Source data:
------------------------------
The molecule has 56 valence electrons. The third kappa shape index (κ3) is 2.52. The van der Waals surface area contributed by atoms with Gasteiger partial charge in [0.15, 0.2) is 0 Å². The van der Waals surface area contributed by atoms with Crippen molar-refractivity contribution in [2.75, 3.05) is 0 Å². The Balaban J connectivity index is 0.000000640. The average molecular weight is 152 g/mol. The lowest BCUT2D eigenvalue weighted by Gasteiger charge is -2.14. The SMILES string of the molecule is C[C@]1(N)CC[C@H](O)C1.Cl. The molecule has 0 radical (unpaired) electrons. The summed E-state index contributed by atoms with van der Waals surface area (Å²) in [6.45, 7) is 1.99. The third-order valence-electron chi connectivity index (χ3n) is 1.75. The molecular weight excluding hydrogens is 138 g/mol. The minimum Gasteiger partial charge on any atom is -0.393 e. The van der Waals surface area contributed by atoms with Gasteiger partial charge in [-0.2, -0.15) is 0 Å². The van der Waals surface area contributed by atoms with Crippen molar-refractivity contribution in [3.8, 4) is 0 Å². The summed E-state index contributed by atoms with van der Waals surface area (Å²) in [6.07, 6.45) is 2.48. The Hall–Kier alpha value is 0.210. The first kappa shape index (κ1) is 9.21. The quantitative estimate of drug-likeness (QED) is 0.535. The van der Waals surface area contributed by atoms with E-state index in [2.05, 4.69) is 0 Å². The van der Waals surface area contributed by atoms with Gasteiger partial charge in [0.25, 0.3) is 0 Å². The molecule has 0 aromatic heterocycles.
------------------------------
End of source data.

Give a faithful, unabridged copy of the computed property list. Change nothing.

The molecule has 56 valence electrons. The third kappa shape index (κ3) is 2.52. The van der Waals surface area contributed by atoms with Gasteiger partial charge in [0.15, 0.2) is 0 Å². The van der Waals surface area contributed by atoms with Crippen molar-refractivity contribution in [2.75, 3.05) is 0 Å². The Balaban J connectivity index is 0.000000640. The average molecular weight is 152 g/mol. The lowest BCUT2D eigenvalue weighted by Gasteiger charge is -2.14. The SMILES string of the molecule is C[C@]1(N)CC[C@H](O)C1.Cl. The molecule has 0 radical (unpaired) electrons. The summed E-state index contributed by atoms with van der Waals surface area (Å²) in [6.45, 7) is 1.99. The third-order valence-electron chi connectivity index (χ3n) is 1.75. The molecular weight excluding hydrogens is 138 g/mol. The minimum Gasteiger partial charge on any atom is -0.393 e. The van der Waals surface area contributed by atoms with Gasteiger partial charge in [-0.2, -0.15) is 0 Å². The van der Waals surface area contributed by atoms with Crippen molar-refractivity contribution in [3.8, 4) is 0 Å². The summed E-state index contributed by atoms with van der Waals surface area (Å²) in [6.07, 6.45) is 2.48. The Hall–Kier alpha value is 0.210. The first kappa shape index (κ1) is 9.21. The quantitative estimate of drug-likeness (QED) is 0.535. The van der Waals surface area contributed by atoms with E-state index in [2.05, 4.69) is 0 Å². The van der Waals surface area contributed by atoms with Gasteiger partial charge in [0.25, 0.3) is 0 Å². The molecule has 0 aromatic heterocycles.